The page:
I got the front lights partially complete. Again, I'm paralleling the lights with the rest of the circuits. I'm going to gang all three +s and -s into one (each) spade seminal which will be tied into a terminal block. This, in turn, will be ganged into the main power feed. The arrows point out the LED drivers. I've used my last ones on this rig and will have to order more. I'm sure there is a more elegant way to power up all these lights, but this wasn't it.
Tomorrow I again have to pick up a grandson so work will be choppy again. I'm writing the article on this building concurrently with my daily reports. But I really can't finish the article until three things happen: I have to solve the power problems getting trains to run in and out of the engine house, the landscaping and backfilling that will finish off the site and the completion of the machine shop. I'm going to take some liberties on the machine shop since it's so complex that it really won't be finished in a long time if I really want to make it a very detailed diorama. I may write the article with the engine house proper completely finished and the machine shop a work in progress.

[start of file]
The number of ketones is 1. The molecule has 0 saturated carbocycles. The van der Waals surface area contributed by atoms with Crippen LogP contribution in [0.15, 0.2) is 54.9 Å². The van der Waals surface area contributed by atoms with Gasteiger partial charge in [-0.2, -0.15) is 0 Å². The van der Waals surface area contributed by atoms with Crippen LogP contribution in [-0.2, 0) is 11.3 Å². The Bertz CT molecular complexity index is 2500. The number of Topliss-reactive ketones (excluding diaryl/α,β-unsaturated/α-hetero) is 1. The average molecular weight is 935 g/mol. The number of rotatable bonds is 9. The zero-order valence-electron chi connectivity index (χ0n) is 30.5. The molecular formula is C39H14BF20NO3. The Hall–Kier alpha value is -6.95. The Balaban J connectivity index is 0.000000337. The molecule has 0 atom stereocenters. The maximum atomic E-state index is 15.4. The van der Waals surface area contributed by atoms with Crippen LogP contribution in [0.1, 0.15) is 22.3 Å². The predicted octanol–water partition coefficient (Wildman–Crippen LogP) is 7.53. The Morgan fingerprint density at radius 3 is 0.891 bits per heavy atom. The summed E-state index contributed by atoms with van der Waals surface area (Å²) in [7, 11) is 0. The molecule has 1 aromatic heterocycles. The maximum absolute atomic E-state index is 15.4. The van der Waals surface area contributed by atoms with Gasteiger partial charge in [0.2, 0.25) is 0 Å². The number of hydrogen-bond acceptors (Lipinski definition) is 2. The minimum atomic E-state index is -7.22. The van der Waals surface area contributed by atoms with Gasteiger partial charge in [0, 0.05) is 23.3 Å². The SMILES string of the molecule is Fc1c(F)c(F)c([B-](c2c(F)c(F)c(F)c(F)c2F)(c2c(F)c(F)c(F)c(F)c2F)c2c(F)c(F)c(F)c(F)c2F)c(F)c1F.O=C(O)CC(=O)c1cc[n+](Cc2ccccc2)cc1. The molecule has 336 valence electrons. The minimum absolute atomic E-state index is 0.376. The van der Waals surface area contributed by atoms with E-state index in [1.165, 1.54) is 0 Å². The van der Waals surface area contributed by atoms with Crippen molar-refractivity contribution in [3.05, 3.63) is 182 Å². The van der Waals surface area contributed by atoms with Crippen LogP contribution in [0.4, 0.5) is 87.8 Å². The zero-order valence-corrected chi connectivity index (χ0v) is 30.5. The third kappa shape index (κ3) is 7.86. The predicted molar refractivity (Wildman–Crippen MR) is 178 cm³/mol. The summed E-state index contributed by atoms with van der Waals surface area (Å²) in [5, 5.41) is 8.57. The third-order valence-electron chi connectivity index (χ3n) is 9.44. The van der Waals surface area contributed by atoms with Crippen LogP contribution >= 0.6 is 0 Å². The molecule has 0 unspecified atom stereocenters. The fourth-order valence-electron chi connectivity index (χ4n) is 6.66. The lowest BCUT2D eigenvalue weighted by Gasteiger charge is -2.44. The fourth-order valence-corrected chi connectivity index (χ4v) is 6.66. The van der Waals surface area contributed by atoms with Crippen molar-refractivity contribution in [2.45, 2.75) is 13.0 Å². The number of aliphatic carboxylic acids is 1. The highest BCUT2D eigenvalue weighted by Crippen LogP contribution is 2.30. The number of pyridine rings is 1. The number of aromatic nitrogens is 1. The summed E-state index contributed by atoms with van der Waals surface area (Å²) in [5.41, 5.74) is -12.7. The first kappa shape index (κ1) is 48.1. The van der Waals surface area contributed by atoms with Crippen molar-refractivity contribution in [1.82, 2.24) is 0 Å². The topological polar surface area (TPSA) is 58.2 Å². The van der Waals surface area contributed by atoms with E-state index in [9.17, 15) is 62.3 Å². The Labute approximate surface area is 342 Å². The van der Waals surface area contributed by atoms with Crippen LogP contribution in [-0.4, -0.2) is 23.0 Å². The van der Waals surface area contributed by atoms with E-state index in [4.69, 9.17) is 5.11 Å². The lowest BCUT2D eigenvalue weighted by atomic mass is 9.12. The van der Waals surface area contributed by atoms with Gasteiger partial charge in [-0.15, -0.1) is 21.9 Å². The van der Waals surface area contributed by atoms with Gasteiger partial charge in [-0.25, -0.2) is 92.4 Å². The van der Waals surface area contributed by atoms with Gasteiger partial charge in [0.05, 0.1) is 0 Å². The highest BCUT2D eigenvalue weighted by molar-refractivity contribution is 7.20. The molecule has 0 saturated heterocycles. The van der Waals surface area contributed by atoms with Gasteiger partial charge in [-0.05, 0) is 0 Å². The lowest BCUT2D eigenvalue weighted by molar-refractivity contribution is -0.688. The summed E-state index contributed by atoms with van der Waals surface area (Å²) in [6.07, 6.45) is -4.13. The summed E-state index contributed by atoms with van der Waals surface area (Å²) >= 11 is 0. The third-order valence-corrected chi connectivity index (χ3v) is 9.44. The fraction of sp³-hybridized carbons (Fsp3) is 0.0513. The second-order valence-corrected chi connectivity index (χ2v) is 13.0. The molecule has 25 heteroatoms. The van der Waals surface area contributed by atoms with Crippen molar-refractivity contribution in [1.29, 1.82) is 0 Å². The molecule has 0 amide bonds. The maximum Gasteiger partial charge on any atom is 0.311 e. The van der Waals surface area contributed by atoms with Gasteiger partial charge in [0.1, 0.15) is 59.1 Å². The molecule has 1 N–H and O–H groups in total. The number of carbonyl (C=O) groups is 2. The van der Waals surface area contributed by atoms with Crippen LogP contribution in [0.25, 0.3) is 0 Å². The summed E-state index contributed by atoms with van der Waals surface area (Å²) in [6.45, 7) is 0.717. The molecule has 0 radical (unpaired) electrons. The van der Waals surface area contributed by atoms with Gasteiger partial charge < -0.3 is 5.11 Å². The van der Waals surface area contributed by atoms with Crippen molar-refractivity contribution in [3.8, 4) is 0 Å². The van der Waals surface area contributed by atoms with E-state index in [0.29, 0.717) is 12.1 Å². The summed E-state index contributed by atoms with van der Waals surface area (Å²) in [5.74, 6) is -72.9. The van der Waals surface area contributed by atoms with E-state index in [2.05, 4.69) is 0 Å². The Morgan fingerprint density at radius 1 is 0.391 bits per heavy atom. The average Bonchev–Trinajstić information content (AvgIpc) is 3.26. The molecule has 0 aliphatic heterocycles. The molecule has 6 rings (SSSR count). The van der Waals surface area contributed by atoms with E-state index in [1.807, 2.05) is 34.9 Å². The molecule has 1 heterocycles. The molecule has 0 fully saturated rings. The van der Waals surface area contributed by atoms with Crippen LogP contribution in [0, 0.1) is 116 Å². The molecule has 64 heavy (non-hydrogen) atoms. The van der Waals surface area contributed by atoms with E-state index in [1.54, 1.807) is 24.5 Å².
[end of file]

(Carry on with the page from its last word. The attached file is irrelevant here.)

To give you an example of Elegoo's customer service I want to share something that happened. I was informed that Elegoo was shipping a new "ABS-like" resin that was more resilient and less brittle. I need that resin. I went on Amazon and found it listed. Someone had noted on the Facebook page that he ordered it and got the same resin as the old. I ordered it and also got the old resin. I was asked to write an Amazon review and I was not complimentary. I said that I was annoyed by the bait and switch. The next day I got an eMail from Elegoo customer service in China, that said how sorry they were that the new product wasn't shipped. They are refunding my money to PayPal and told me that if my product had a date before August 1, it was old product. They said I can keep the resin since they didn't want me to return it fearing that they could send it again in error to another customer. I never had a manufacturer react to an Amazon review so quickly. It was very impressive!
No pictures today, but plenty of frustration.